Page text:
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One must be extremely careful when using oral testimonies as historical materials. Oral testimonies were first used in historical studies in the 1920s, when testimonies were taken from former slaves in the United States. These testimonies were useful as reference materials, but the position of the historical community is that one must exercise great care to differentiate fact from fiction when using these testimonies as primary-source materials. One need only look at the oral testimonies given by the former comfort women in order to appreciate the great difficulty involved in relying solely upon these sources in trying to determine what is historically factual.
Human Trafficking and Employment Fraud.
Lee then used a chart to introduce a portion of the materials submitted to the South Korean government’s fact-finding committee on forced mobilization by the surviving family members of former comfort women. The professor confirmed the family members’ understanding that what happened was “employment fraud” and “human trafficking.” He then turned to research conducted by a female South Korean scholar, who tracked down the family members of former comfort women whose names and addresses she learned from a ledger of Koreans then residing in Indonesia. Almost all of those family members also testified that these comfort women had been subjected to “employment fraud.”
Lee then cited the following passage from a document titled “Overall Status of Koreans Resident in North China,” published in 1941 by the Beijing branch office of the Government-General of Korea: “Due to their particular language skills and tenacious lifestyles, [Korean men] have been able to keep up with the military’s advance, or even precede it…bringing with them a certain type of woman and setting up military comfort stations…. They make enormous profits in areas that are still not politically stable, and advance to the front lines.”
This same document reports that there were 732 Korean prostitutes and drink-pouring girls in north China. Lee estimates that there were, at most, 1,000 Korean comfort women in this same area. He later used this figure at the end of the lecture in estimating the total number of comfort women.
Tsutomu Nishioka is a member of the planning committee at the Japan Institute for National Fundamentals and a visiting professor at Reitaku University. He was born in 1956 in Tokyo, and graduated from the International Christian University. He worked at the Japanese embassy in South Korea as a researcher from 1982 to 1984, and served as editor in chief of monthly magazine Gendai Korea . He is chairman of National Association for the Rescue of Japanese Kidnapped by North Korea (NARKN).

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With a population of over 20 million, the capital of South Korea, Seoul, began to take action in tackling the growing problem of youth prostitution and youth internet addiction in 2007. According to the National Survey of Internet Addiction Summary Report 2006, 12 percent of the South Korean population from ages 9 to 39 is reported to have symptoms of internet addiction and in Seoul, the number of internet addicted teenagers doubled in less than a decade. As for youth prostitution, every year in Seoul about 2 million teenagers choose to leave home because of domestic violence and poor academic performance. In 2009, 13,463 teenage girls left home without any stable financial support and had to earn their living through prostitution.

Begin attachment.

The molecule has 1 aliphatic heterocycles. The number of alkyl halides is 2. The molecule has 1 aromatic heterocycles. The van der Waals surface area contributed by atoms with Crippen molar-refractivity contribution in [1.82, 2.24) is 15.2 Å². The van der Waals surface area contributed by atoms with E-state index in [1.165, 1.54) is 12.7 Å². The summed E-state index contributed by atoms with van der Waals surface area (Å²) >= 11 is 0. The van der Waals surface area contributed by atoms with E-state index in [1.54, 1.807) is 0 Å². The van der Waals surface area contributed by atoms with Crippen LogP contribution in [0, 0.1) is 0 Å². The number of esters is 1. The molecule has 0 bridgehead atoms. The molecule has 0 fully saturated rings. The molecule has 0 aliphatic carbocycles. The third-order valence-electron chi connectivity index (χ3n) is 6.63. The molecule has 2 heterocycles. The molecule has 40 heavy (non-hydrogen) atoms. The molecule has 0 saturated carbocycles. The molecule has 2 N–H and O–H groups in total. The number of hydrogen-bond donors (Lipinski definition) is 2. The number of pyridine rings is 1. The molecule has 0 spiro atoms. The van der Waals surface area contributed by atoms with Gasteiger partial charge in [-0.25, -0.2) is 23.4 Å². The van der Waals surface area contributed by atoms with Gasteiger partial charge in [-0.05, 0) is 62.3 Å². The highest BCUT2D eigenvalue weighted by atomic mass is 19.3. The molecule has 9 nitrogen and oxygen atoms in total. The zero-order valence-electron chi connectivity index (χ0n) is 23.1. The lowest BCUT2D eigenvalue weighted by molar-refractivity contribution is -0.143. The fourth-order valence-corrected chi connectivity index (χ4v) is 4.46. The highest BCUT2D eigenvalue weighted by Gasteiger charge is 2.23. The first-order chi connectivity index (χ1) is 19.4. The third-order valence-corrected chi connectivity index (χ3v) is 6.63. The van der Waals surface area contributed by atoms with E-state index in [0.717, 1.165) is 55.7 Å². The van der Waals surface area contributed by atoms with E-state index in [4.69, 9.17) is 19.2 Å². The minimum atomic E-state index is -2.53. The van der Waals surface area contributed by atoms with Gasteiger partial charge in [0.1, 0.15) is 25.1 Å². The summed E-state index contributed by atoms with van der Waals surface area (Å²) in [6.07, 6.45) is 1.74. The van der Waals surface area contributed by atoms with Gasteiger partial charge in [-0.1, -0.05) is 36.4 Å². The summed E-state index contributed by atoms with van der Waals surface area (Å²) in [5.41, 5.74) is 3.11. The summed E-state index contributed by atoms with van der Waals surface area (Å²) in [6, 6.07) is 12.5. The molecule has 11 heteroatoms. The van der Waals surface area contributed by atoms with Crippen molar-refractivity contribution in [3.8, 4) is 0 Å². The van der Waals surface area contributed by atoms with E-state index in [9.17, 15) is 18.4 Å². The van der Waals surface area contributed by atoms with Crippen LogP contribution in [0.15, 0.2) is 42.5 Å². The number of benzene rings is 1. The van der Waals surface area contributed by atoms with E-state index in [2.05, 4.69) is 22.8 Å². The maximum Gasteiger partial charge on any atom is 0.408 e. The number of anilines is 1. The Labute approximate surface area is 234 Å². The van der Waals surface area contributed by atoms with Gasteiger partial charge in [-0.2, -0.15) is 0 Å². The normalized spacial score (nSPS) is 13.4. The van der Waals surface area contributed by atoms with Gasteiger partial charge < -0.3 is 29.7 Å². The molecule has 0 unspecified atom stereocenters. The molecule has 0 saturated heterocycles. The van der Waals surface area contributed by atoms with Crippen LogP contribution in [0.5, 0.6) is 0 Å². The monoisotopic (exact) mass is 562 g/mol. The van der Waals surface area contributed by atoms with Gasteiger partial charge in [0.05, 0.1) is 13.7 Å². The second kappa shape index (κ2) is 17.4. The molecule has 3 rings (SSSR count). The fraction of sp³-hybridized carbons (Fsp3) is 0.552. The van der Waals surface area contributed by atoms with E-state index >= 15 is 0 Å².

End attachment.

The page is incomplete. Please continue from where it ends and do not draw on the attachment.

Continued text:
In order to solve the problem of youth internet addiction and youth prostitution and to improve the social services of the government, Seoul established “I Will” centres-internet addiction prevention and intervention centres (abbreviated as “I Will” centres) and implemented their Youth Prostitution Prevention Programme (also called the “S.H.E. Programme”). In 2012, Seoul’s two-programme initiative stood out from 255 candidates from all over the world and was selected as one of the five winning initiatives of the Guangzhou Award.
The Government Established "I Will" Centers to Help the Young People Give Up Internet Addiction.
In Seoul, the information technology industry, cartoon industry, and online game industry are all highly developed. In addition, personal computers are widely used and the Internet is highly accessible to the public. Adolescents are the biggest group to use computers. Severe internet addicts indulge in online games or pornographic websites, which can have severe adverse effects for their studies and their health. Moderate internet addicts linger on chat websites, video gaming sites, or other websites, which consume a lot of time and also negatively affect their studies and daily interpersonal relationships. Statistics show that internet addiction not only brings misery to urban families, but also affects the social order and educational development.
In order to solve the problem of internet addiction, Seoul set up "I Will" Centres (Internet addiction prevention and intervention centres) for children and youths in 2007. The concept of "I Will" centres is to guide young people to participate in social activities, help them gain life experiences and discover new possibilities. "I Will" centres help them find other interests and hobbies besides the Internet, and eventually make them aware of the dangers of internet addiction. Through their will and motivation, they can ultimately get rid of their internet addiction. After several years of development, Seoul has established five "I Will" centres with basically the same model and standards.

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